Once you’ve determined the type of funder that is a best fit, you need to explore the major FLAWS and how to prevent, manage or even avoid them.We’re down to brass tacks in the funding process. Ready?
There is ONE key issue with funding great ideas that we need to address. Generally speaking these ideas are great because they are innovative and creative, not because they have been tested!
What does it mean? It means that it is very likely you will have to make changes as you go along implementing your idea. This, in turn, makes it inefficient, and UNPREDICTABLE. Not good news for someone that has believed in your idea!
How do you turn what could become a vicious circle into a virtuous circle? Provide timely information, manage expectations, and sometimes involve the funding source in your decision making process.
Here are 5 tips to help you navigate possible funding flaws with your different funding sources:
1. Founders, friends and family members are probably the most versatile of all funders, but not necessarily the ones that have the experience necessary to guide change. Friends and family usually do not want to be recognized as backers, except if you use crowdfunding.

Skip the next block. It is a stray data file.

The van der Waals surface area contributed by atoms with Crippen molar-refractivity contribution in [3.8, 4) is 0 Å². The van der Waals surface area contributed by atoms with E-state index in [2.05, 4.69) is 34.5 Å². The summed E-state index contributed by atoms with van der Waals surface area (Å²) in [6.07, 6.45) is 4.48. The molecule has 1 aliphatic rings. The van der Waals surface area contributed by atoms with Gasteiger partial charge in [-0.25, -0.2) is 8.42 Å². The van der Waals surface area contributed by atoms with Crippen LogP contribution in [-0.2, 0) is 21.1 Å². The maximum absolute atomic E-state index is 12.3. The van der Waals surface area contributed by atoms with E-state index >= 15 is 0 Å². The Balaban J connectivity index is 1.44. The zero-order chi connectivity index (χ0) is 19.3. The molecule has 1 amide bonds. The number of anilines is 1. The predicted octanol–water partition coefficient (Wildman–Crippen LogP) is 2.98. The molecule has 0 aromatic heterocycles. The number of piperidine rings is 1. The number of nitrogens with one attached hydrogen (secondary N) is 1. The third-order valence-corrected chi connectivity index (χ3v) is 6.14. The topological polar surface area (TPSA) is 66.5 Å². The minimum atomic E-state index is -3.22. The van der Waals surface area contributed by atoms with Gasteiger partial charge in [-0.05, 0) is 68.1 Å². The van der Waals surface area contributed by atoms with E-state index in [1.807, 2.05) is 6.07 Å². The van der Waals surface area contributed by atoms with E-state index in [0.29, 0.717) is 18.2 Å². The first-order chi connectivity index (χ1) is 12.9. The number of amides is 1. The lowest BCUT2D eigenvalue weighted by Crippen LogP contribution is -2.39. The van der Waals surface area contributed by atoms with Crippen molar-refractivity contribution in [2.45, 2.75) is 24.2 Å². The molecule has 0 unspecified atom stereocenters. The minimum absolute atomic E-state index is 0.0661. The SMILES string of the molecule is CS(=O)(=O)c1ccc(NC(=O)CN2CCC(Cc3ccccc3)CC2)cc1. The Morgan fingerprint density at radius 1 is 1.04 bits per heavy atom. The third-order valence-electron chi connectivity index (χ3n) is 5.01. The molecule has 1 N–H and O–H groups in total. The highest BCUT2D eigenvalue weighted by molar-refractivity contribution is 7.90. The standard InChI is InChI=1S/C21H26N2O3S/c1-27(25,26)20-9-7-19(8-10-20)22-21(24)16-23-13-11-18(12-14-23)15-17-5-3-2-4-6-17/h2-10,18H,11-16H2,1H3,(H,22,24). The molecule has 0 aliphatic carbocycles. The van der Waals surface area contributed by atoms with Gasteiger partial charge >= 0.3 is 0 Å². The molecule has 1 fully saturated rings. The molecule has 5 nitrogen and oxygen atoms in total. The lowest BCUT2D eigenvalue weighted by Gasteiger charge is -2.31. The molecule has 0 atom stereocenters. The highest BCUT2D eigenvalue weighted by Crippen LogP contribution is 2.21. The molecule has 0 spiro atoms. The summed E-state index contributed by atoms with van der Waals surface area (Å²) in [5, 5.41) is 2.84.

2. Angel investors, equity partners and venture capitalists will have a different degree of involvement, from mentoring to being on a formal board. The same holds true with major sponsors for large non-profits or causes. Make sure you provide accurate reports AND refer to the original plan to make the differences clear.
3. Lenders are unlikely to take major shifts easily. Make sure you keep that portion of funding well adjusted and are able to fulfill your payments.
4. Sponsors, like crowd funding backers and partners, traditionally expect recognition. So make sure you can express your gratitude to these backers out loud.
5. With other collaborators make sure their needs are recognized. They could challenge your assumptions. They usually have a ton of ideas from their model – use them wisely, and shift from defending your ideas to learning from them.
Want a guide to help you avoid possible funding flaws? www.womengetfunded.com